You are here

Yellow-barred Longhorn Moth

Photograph by: 
Peter Orchard

A small moth with long antennae most often seen in swarms 'dancing' in woodland clearings on sunny days.


  • Yellow-barred Longhorn Moth: Fancy dancing

    Post date: Friday, 5 February, 2016 - 00:00

    The yellow-barred longhorn moth (Nemophora degeerella) is less than a centimetre  long and yet its antennae are twice as long in females and four times as long in males. Not surprising, then, that this and its cousins are generally called longhorn moths even though they do not have horns of course! From the antennae I would suggest that this photograph is of a female which is also slightly darker in colour than the male.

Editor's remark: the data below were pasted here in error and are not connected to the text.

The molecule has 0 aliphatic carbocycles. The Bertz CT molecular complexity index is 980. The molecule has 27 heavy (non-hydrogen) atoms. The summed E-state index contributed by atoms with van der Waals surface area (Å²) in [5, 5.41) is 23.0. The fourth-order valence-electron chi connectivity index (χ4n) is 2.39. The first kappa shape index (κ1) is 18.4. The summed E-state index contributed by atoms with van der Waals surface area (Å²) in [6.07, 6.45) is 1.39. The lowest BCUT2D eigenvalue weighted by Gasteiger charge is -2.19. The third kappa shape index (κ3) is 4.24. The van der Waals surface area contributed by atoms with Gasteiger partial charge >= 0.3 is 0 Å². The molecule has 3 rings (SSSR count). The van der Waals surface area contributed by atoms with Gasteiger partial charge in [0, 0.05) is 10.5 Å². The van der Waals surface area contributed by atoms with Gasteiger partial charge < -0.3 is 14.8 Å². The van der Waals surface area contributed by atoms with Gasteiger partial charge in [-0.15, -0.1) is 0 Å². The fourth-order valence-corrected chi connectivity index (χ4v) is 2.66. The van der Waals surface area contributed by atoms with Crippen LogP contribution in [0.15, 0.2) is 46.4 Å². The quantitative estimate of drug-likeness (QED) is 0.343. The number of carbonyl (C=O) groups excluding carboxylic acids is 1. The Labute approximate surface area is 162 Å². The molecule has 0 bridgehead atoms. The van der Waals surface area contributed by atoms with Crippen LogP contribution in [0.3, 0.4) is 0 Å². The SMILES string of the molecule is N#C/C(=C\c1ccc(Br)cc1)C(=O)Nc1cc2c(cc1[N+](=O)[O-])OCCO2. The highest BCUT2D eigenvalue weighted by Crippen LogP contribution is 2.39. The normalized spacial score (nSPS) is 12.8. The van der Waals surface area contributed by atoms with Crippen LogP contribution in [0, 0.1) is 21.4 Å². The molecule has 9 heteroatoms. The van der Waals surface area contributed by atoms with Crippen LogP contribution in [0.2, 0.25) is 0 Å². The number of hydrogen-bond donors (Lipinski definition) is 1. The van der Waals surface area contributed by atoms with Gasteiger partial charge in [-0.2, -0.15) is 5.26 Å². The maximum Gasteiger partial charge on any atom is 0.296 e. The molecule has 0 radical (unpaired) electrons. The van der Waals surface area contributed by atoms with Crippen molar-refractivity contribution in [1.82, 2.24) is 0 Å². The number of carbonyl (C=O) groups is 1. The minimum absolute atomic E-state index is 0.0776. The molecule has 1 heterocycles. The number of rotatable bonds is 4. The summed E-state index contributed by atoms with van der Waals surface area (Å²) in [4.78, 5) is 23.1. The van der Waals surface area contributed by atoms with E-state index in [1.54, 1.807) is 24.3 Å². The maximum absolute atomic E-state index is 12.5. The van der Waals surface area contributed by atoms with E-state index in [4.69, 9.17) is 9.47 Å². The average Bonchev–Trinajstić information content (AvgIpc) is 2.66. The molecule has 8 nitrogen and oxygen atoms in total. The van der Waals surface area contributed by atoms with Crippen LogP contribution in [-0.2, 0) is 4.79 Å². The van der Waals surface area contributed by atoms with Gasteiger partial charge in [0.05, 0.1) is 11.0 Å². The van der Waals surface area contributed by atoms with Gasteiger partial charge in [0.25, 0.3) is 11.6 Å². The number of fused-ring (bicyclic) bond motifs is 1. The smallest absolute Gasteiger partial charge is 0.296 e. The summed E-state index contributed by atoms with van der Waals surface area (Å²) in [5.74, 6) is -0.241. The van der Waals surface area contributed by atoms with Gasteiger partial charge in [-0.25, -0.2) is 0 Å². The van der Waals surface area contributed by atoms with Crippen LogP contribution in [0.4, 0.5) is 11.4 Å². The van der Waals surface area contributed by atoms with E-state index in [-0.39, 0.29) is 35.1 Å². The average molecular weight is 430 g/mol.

To see these in the sunshine sitting on a leaf like this is not uncommon as they are distributed across the country in areas of deciduous or mixed woodland. Most frequently, however, you see them in woodland clearings on sunny days in May and June dancing up and down (not dissimilar to a mayfly). They are much harder to identify and separate from their related species then as you cannot see their lovely and distinctive colouring. With the sun on them they are wonderful combination of gold on a metallic green back ground.


Common Name Yellow-barred Longhorn Moth
Scientific Name Nemophora degeerella
Species Group Micro moths
Interest Level
Look for
Identification Notes
Primary Habitat
Preferred Environment
Look for
Additional Identification Notes
Similar Species

The records for this species have been organised into reports, charts, maps and photos. Click a pic below to see the detail:

Notebook Distribution Map Sites List Some Charts Some Photographs Recent Records Guidance Notes

To see related species click here: 

Micro moths